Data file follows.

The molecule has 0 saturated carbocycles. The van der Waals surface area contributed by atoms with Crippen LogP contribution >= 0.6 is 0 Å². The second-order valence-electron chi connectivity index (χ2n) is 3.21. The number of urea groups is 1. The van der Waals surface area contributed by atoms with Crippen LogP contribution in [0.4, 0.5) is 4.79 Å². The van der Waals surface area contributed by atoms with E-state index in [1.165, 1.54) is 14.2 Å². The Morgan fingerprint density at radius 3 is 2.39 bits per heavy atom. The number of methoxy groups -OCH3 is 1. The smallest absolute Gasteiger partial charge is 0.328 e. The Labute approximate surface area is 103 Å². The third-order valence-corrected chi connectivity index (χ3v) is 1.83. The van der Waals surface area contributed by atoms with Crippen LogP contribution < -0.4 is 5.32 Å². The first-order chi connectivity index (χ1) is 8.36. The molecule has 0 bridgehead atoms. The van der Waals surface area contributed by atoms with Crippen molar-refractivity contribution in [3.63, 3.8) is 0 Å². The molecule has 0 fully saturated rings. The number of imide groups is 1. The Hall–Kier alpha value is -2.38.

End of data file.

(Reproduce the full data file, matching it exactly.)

The molecule has 0 saturated carbocycles. The van der Waals surface area contributed by atoms with Crippen LogP contribution >= 0.6 is 0 Å². The second-order valence-electron chi connectivity index (χ2n) is 3.21. The number of urea groups is 1. The van der Waals surface area contributed by atoms with Crippen LogP contribution in [0.4, 0.5) is 4.79 Å². The van der Waals surface area contributed by atoms with E-state index in [1.165, 1.54) is 14.2 Å². The Morgan fingerprint density at radius 3 is 2.39 bits per heavy atom. The number of methoxy groups -OCH3 is 1. The smallest absolute Gasteiger partial charge is 0.328 e. The Labute approximate surface area is 103 Å². The third-order valence-corrected chi connectivity index (χ3v) is 1.83. The van der Waals surface area contributed by atoms with Crippen LogP contribution < -0.4 is 5.32 Å². The first-order chi connectivity index (χ1) is 8.36. The molecule has 0 bridgehead atoms. The van der Waals surface area contributed by atoms with Crippen molar-refractivity contribution in [3.63, 3.8) is 0 Å². The molecule has 0 fully saturated rings. The number of imide groups is 1. The Hall–Kier alpha value is -2.38.